COP26 ends – new steps agreed
June 15, 2023

COP26 in Glasgow is over. Participating countries (more then 200) had reached an agreement on the steps that must be implemented to keep the limit for future warming to 1,5 °C since pre-industrial times and to finalize the parts of Paris agreement.

On Saturday, the delegates had finalized the two-week intensive negotiations with consensus for swift increase of climate actions.

The agreement from Glasgow, combined with increased ambitions and activities by the countries means that the set value of 1,5 °C stays in-tact, but will be achieved with joint efforts from the global community.

Glasgow agreement will increase the pace of climate activities. All participating countries had agreed to revise and strengthen their current targets on GHG emissions by 2030, known as National Contribution from 2022. This will be combined with political round table for reviewing the global report on progressing and the Leaders’ summit in 2023.

The Paris Rulebook, the guidelines on how to implement the Paris Agreement, after six years of discussions is now completed. This will enable full implementation of the important agreement, after the agreement on transparency, which require countries’ accountability and with the expectancy to fulfill their targets. It reflects Article 6, which establishes a framework through which countries through the UNFCCC can exchange carbon credits.

For the first time, listening to the voice of civil society and countries most vulnerable to climate change, the COP agreed on action to phase out fossil fuels.

COP decisions have gone further than ever before in recognizing and dealing with the losses and damages caused by existing climate change.

There were also efforts to significantly increase the financial support through the Adaptation Fund given that the developed countries were invited to redouble their support for developing countries by 2025.

COP26 final text is a result of two years intensive diplomacy and campaign organized by the UK Presidency with intention to increase ambitions and guarantee action from almost 200 countries.

The work was focused on short-term emission that will lead in limiting temperature rise to 1,5 °C by mobilizing public and private capital and supporting communities in adapting to climate change.

Two years ago, when the United Kingdom launched COP26 in partnership with Italy, only 30% of the world was covered by zero emissions. Now, that figure is around 90%. In the same period, 154 countries have set new national targets, which is about 80% of global emissions.

The UK Presidency was also focused on supporting actions to reduce emissions. We have seen a huge change in relation to coal, with many countries committing to “phase out” coal and seize to fund further coal use.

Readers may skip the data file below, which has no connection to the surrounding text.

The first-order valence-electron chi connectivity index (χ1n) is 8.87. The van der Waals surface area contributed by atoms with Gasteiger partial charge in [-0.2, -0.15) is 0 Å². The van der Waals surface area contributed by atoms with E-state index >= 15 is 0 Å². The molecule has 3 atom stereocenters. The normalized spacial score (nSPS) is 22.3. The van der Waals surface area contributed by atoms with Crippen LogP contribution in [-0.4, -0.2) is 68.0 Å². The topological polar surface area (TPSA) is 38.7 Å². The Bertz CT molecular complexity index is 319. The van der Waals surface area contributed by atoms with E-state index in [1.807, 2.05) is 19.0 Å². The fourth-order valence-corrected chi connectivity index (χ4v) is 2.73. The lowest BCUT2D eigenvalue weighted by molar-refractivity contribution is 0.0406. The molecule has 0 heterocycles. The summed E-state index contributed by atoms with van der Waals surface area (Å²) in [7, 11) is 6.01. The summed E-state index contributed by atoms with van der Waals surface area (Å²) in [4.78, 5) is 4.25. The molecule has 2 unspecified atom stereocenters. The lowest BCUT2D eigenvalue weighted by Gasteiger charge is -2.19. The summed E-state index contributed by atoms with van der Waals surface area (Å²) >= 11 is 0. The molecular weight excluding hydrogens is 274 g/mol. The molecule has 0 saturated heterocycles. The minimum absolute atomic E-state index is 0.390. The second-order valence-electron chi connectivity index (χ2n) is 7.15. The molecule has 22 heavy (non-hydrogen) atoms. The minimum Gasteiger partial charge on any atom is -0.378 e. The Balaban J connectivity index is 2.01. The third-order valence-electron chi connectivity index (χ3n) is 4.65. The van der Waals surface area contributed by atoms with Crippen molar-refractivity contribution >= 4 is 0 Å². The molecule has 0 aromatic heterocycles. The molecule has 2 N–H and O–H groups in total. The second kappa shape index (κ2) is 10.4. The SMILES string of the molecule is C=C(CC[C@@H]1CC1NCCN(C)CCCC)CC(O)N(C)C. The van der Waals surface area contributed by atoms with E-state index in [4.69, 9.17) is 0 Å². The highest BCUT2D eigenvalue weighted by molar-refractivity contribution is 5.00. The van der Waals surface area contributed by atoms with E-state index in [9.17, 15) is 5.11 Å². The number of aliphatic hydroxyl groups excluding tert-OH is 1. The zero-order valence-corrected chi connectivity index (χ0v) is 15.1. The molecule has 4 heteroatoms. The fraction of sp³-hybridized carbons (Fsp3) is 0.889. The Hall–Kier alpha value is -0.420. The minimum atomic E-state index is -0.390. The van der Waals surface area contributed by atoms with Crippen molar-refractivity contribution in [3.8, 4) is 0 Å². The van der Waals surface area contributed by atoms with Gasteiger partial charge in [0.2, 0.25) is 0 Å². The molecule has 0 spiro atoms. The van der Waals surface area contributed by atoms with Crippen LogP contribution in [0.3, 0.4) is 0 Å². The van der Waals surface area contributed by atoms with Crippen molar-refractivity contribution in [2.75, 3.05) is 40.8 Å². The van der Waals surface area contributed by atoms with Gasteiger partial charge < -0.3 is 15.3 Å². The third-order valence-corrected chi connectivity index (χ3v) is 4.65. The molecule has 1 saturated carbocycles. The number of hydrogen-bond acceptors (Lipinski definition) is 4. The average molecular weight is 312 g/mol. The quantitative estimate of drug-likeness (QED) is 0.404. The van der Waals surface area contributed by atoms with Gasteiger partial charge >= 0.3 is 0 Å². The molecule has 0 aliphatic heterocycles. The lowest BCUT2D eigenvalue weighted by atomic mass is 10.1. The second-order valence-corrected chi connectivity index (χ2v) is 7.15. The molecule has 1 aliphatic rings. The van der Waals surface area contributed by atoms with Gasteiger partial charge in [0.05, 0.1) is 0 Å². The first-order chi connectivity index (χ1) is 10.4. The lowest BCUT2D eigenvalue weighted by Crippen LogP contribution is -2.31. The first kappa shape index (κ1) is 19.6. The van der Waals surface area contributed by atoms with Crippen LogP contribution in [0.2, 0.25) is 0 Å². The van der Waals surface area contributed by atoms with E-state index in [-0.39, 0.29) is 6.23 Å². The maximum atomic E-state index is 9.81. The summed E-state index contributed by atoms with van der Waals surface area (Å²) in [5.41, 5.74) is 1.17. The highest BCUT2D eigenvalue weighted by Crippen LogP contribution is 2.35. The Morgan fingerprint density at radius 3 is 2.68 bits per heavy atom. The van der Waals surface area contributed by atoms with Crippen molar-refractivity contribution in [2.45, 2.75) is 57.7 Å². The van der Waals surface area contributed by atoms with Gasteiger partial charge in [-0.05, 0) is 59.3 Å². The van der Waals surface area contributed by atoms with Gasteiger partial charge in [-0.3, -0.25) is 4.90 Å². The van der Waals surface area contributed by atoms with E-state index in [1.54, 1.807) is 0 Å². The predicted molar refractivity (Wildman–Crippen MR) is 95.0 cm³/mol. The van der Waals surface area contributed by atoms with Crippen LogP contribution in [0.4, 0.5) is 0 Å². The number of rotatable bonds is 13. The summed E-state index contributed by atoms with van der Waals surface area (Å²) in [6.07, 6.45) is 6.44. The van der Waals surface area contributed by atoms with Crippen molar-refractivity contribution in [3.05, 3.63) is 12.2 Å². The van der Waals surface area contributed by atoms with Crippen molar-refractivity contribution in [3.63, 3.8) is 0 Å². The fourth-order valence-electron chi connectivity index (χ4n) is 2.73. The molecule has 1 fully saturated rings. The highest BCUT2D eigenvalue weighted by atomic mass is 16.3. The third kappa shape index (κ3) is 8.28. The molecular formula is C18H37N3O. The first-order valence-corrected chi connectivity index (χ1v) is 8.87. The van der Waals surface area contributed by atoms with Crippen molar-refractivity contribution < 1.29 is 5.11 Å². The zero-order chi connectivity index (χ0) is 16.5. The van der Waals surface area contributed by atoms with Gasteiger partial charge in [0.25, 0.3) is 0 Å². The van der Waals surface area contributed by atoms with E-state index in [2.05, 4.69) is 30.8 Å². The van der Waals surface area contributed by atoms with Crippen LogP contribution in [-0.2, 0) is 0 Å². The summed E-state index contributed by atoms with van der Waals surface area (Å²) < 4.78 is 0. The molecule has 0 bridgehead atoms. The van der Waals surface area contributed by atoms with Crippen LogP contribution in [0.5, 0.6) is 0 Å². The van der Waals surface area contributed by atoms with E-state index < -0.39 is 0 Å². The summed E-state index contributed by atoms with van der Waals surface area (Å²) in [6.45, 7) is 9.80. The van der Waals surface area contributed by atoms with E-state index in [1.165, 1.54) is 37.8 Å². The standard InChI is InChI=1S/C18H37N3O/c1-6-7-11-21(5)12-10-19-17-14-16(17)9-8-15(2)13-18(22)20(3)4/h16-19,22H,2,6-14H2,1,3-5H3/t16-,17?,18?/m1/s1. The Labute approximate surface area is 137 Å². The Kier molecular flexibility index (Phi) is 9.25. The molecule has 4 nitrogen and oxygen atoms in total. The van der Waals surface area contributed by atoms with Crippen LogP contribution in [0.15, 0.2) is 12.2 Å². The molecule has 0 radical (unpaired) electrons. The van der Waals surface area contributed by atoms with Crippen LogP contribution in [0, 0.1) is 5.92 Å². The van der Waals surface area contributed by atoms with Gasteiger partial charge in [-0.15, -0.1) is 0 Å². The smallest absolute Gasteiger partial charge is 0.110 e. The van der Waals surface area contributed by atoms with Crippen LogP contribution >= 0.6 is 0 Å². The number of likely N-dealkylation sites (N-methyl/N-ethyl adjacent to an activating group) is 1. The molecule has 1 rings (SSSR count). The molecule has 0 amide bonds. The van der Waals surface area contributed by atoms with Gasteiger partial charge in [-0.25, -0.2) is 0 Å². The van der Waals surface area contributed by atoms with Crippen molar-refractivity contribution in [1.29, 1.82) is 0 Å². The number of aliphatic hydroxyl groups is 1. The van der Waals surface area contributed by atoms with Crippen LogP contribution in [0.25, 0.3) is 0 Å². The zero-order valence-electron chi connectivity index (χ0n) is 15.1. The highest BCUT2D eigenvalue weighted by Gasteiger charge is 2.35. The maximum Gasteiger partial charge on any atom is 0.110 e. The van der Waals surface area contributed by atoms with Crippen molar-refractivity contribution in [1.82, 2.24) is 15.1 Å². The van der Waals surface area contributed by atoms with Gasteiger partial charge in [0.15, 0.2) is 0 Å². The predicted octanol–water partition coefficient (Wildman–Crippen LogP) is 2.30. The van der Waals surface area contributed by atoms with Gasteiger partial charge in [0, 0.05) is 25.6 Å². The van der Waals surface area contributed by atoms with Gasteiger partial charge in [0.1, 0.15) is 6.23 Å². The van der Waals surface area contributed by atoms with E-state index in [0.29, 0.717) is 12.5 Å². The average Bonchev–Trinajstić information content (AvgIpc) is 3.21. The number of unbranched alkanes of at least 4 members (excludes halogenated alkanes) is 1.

We have also seen strong dedication in protection precious natural habitats. This refers to 90% of the world’s forests, and 130 countries have committed to end their destruction by 2030.

As far as transport is concerned, the transition to zero-emission vehicles is increasing, with some of the largest carmakers working together only to sell zero-emission cars by 2040 and by 2035 on the leading markets. Countries and cities are following the example by adopting ambitious petrol and diesel scrapping dates.

Current policies lead us to a catastrophic rise in temperature. However, the work of independent experts implementing the Climate Action Tracker analysis show that with the full implementation of the new commitments, a temperature rise of up to 1,8 °C is expectable.

No matter the implemented activities during and before COP26, communities around the world will continue to feel the impact of our changing planet.

Alok Sharma COP26

Referring to the forthcoming assignments, COP26 president Alok Sharma states:

“With great assurance now we can say that we’ve managed to keep 1,5 °C . But their pulse is weak and will survive only if we keep our promises and transfer the commitments into swift actions. I am grateful to UNFCCC on their collaboration with us to organize successful COP26.

From now on, we must walk forward together, to meet the expectations set in Glasgow climate pact and to fill the gap for as the Barbados’  Minister Mia Mottley had stated “for the small and Ireland countries, 2 degrees is a death penalty.”

It is up to all of us whether we will follow our commitment of 1,5 °C in grasp, and will continue with our efforts to strengthen the adaptation. The collective commitment Glasgow Climate pact had achieved, only proves that our efforts shall not be in vain.”

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